4. Break from the norm

Whether you're fortunate enough to have at least some of Christmas to step back from the everyday routine and put your feet up, or if you're still working over the holidays but get the odd chance to enjoy some good cheer and have the long winter nights brightened, Christmas represents a bit of a break from the norm. Like it or loathe it, it goes some way to breaking up a dark and cold time of year which in my opinion has few other redeeming qualities. RDA can be as little as sixty or thirty minutes of a person's week, but it has the capacity to spread light into all of the other minutes. It gets people outside, moving, and trying new things. It offers the comfort of a routine - even traditions! - alongside sheer excitement. It might not be quite as relaxing as settling down on the sofa with a Bailey's and not moving for a week, but it is an escape from the less-sparkly everyday which I know so many people appreciate, and even rely on. It's impractical to wish it could be Christmas every day (I couldn't hack that much Bailey's 365 days a year) but I know plenty of people who wish they could be with their RDA group just as much.

5. Everybody's having fun

I absolutely acknowledge that there are less-fun sides to Christmas, especially for the people holding things together at the organisational end: I sometimes feel the same about my RDA Saturdays. That said, I associate Christmas and RDA with so much fun. Silly games, hilarious anecdotes, singing, dancing, and enjoying the repartee with those around you are ingredients for a lively RDA session as they are a Christmas party. I'm still laughing at the memory of Conall, one of my riders, storing all of his used wrapping paper from pass the parcel underneath his pony's numnah last year, and how it all came fluttering out like a snowstorm when we untacked at the end of the session. Nothing can feel like the most fun in the whole world all the time, but those are the parts that stick in our memories the best. As for an RDA Christmas party? Fun squared. Fun cubed. I've been excited about it for weeks already.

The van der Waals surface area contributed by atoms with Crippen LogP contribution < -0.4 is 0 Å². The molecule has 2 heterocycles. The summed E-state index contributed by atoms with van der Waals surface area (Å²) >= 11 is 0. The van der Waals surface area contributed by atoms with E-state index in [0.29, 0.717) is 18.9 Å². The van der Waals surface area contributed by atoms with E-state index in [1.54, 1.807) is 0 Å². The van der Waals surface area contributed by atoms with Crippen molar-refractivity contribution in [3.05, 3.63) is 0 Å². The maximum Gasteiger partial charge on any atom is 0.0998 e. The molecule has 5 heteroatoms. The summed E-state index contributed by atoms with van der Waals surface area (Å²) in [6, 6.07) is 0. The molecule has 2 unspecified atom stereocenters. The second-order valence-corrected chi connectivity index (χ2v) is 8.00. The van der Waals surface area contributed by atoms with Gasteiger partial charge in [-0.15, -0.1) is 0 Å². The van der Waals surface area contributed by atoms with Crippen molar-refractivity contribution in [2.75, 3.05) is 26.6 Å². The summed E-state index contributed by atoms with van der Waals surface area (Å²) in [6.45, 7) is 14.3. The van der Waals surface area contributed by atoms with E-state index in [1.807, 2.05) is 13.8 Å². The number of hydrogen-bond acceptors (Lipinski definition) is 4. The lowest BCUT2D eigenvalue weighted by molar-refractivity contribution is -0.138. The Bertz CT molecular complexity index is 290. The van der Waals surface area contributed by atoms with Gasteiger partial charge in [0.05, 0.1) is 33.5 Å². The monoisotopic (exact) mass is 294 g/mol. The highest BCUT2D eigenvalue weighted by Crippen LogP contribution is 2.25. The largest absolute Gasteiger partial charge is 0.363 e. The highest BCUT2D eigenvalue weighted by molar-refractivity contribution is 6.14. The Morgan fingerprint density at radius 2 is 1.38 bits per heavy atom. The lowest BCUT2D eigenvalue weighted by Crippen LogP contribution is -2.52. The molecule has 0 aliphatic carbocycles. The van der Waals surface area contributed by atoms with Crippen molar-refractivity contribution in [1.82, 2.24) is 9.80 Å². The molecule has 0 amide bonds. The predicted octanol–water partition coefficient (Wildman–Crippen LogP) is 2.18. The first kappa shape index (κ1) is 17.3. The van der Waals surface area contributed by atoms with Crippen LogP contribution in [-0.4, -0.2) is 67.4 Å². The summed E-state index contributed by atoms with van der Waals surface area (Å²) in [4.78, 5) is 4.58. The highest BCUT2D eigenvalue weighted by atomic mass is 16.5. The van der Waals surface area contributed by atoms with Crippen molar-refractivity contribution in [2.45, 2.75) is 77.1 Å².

6. It's really cold

I couldn't publish this without at least one tongue-in-cheek point, and it is a truth universally acknowledged that only at the very height of summer are my group's facilities not noticeably colder than everywhere else in the county of Oxfordshire, if not the world. (Let's not think too hard about how well (or not) I would cope in a part of the country regularly battered by actual extreme weather...) My riders' parents often joke that they don't understand how it's sometimes colder in our older indoor arena than it actually is outside - I suppose it just makes any warm, fuzzy, possibly seasonal feelings even more evident. In or out of the bleak midwinter, I still wouldn't have it any other way. 

Maple modelling a lovely red, green and gold Christmas present head dress - 'tis the season!